The Immortal Story has a reputation of being “lesser Welles,” but being a “lesser” film by Orson Welles, arguably the greatest director of all time, is sort of like having a triple-double where you only score 10 points. It’s tough to complain.
Welles was famously not a fan of color, stating in 1989 that “today it is impossible to name one outstanding performance by an actor in a color film,” but contractual obligations with his financier forced him to shoot The Immortal Story in color. The resulting film is indeed weakened by its performances, by no one more than Welles himself, whose powerful, dying Mr. Clay is too stagnant and uninterested to provide an emotional punch to the story.
The Immortal Story, which is based on a novel by Karen Blixen (best known for Out of Africa), lends itself well to the cinema, although there are a few lengthy voiceovers that could have been removed and suggested elsewhere through dialogue and performance. Still, the story, about Mr. Clay’s determination to make an apocryphal maritime story come true, is a potent allegory for the cinematic creative process, reinforced by Welles casting of himself as Mr. Clay. His one time on a boat, a sailor told him that was paid five Portuguese Guinea by a rich man to impregnate his wife. Levinsky, Clay’s faithful servant, tells him that he has heard the same tale many time, and that “all sailors tell it” despite its presumably fictitious nature. Not a fan of dubious stories, Clay tells Levinsky to find a beautiful woman to pay to be a temporary wife and a poor sailor who will perform his end of the task for five Guinea in an effort to make this story come true.
At first, this can be seen almost as a parallel story to Citizen Kane, about the reaches of power and the loneliness that comes along with it; at the same time, however, Mr. Clay’s reasoning is one that could be shared with a great deal of creators. His desire to make a story that is told in slightly different ways by many people come true harkens back to filmmaking itself, which does very much the same thing that Mr. Clay is doing. A director, determined to bring a story to life—a metaphor best suited for the cinema because of the indexicality of film itself—gets together a cast that plays pre-determined parts in exchange for money. The woman that Levinsky finds, Ms. Virginie (Jeanne Moreau), even refers to Mr. Clay as creating a “comedy,” further reinforcing the links to filmmaking.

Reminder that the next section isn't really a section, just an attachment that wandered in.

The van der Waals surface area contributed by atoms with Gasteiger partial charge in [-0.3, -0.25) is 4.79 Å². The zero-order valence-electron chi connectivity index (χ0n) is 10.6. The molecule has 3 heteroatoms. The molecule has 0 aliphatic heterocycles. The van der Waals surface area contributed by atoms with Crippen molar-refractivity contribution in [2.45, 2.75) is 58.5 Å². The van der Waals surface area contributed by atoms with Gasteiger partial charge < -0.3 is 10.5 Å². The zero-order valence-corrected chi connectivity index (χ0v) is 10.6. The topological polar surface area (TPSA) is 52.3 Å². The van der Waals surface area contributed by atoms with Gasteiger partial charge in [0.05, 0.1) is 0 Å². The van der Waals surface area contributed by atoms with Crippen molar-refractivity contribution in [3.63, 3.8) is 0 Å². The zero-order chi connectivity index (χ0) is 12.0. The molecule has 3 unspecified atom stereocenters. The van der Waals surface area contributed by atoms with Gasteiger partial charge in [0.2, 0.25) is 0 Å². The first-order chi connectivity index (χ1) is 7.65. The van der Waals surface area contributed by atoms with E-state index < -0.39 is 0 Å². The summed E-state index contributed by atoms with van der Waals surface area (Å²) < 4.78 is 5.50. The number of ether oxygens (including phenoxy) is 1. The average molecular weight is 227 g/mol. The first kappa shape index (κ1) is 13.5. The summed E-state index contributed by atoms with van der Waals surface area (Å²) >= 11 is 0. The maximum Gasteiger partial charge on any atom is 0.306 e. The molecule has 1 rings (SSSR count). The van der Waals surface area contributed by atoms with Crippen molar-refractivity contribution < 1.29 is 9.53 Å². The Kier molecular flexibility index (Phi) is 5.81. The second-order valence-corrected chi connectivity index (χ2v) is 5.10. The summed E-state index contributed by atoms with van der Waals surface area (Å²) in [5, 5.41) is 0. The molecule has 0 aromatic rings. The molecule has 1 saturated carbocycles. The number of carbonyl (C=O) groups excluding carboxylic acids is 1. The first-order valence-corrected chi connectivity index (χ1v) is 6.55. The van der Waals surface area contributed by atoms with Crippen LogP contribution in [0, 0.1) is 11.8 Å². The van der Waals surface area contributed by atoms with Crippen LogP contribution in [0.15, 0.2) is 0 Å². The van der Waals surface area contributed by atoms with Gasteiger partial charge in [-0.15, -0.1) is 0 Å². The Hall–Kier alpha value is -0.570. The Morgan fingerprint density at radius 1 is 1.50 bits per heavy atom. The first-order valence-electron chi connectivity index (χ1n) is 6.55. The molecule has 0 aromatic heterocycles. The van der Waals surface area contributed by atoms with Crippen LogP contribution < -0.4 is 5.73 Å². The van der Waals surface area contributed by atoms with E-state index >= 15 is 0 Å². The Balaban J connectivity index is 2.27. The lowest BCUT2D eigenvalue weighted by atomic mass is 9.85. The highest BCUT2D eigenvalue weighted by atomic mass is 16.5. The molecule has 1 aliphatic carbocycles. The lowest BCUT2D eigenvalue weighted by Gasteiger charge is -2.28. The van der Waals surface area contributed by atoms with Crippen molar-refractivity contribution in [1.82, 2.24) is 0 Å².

The “comedy” contains a few surprises, as Ms. Virginie gets more out of her role than she ever could have expected, which parallels the creative fulfillment of actors in general, and there is a backstory about her father’s relationship with Mr. Clay that aims to provide motivation, but the film’s short running time causes this point to be rather uninspired. Still, Moreau’s performance is by far the film’s strongest; her scenes allow invested interest in character and plot and keep the film moving where others seek to turn it exclusively into a heavy metaphor. In the end, though, irony prevails, and the sailor’s words as he leaves the house provide a twisted irony that defies simple explanation.
As an allegory to filmmaking, The Immortal Story is fulfilling and intelligent, but as a full-blooded piece of filmmaking itself, it occasionally falls short. In addition to the performances and streaks of voice-over, there is a too-obvious attempt by Welles to hide his size with the camera, and the film does not have enough time to fully address all the questions it raises. Still, it’s filling out all the nooks and crannies with ideas, with several addresses of internationality and an emphasis on 18th century Macau that seems analogous to Cold War and globalization tendencies in the late 1960s. If this is what “lesser Welles” looks like, there is nothing to be afraid of.